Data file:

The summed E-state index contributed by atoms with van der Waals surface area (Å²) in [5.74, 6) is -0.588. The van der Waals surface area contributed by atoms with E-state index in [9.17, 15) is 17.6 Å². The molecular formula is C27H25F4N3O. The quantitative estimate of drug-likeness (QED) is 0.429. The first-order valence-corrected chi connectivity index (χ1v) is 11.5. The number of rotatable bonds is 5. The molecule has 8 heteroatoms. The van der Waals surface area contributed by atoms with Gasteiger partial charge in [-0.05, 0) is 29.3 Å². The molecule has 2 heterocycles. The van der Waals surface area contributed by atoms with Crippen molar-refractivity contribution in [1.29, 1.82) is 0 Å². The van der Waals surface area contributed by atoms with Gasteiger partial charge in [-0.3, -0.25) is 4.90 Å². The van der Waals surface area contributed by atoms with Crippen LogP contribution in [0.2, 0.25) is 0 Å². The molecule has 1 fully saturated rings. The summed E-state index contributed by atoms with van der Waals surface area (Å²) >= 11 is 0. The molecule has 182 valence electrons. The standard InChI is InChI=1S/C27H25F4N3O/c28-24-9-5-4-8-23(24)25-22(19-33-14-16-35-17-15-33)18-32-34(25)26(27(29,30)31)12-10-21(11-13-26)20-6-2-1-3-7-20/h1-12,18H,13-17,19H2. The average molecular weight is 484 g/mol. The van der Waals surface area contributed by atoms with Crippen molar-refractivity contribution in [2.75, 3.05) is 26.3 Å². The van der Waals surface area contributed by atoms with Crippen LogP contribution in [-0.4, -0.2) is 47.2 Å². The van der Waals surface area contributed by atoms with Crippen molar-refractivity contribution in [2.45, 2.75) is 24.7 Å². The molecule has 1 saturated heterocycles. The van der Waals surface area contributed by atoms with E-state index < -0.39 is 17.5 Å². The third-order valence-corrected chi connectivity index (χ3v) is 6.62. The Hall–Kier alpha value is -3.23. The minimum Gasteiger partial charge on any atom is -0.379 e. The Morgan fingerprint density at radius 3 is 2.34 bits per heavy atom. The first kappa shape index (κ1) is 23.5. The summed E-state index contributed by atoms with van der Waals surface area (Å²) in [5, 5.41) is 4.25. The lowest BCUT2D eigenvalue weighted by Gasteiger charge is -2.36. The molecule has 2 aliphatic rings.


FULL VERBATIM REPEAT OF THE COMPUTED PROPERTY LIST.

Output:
The summed E-state index contributed by atoms with van der Waals surface area (Å²) in [5.74, 6) is -0.588. The van der Waals surface area contributed by atoms with E-state index in [9.17, 15) is 17.6 Å². The molecular formula is C27H25F4N3O. The quantitative estimate of drug-likeness (QED) is 0.429. The first-order valence-corrected chi connectivity index (χ1v) is 11.5. The number of rotatable bonds is 5. The molecule has 8 heteroatoms. The van der Waals surface area contributed by atoms with Gasteiger partial charge in [-0.05, 0) is 29.3 Å². The molecule has 2 heterocycles. The van der Waals surface area contributed by atoms with Crippen molar-refractivity contribution in [1.29, 1.82) is 0 Å². The van der Waals surface area contributed by atoms with Gasteiger partial charge in [-0.3, -0.25) is 4.90 Å². The van der Waals surface area contributed by atoms with Crippen LogP contribution in [0.2, 0.25) is 0 Å². The molecule has 1 fully saturated rings. The summed E-state index contributed by atoms with van der Waals surface area (Å²) >= 11 is 0. The molecule has 182 valence electrons. The standard InChI is InChI=1S/C27H25F4N3O/c28-24-9-5-4-8-23(24)25-22(19-33-14-16-35-17-15-33)18-32-34(25)26(27(29,30)31)12-10-21(11-13-26)20-6-2-1-3-7-20/h1-12,18H,13-17,19H2. The average molecular weight is 484 g/mol. The van der Waals surface area contributed by atoms with Crippen molar-refractivity contribution in [2.75, 3.05) is 26.3 Å². The van der Waals surface area contributed by atoms with Crippen LogP contribution in [-0.4, -0.2) is 47.2 Å². The van der Waals surface area contributed by atoms with Crippen molar-refractivity contribution in [2.45, 2.75) is 24.7 Å². The molecule has 1 saturated heterocycles. The van der Waals surface area contributed by atoms with E-state index < -0.39 is 17.5 Å². The third-order valence-corrected chi connectivity index (χ3v) is 6.62. The Hall–Kier alpha value is -3.23. The minimum Gasteiger partial charge on any atom is -0.379 e. The Morgan fingerprint density at radius 3 is 2.34 bits per heavy atom. The first kappa shape index (κ1) is 23.5. The summed E-state index contributed by atoms with van der Waals surface area (Å²) in [5, 5.41) is 4.25. The lowest BCUT2D eigenvalue weighted by Gasteiger charge is -2.36. The molecule has 2 aliphatic rings.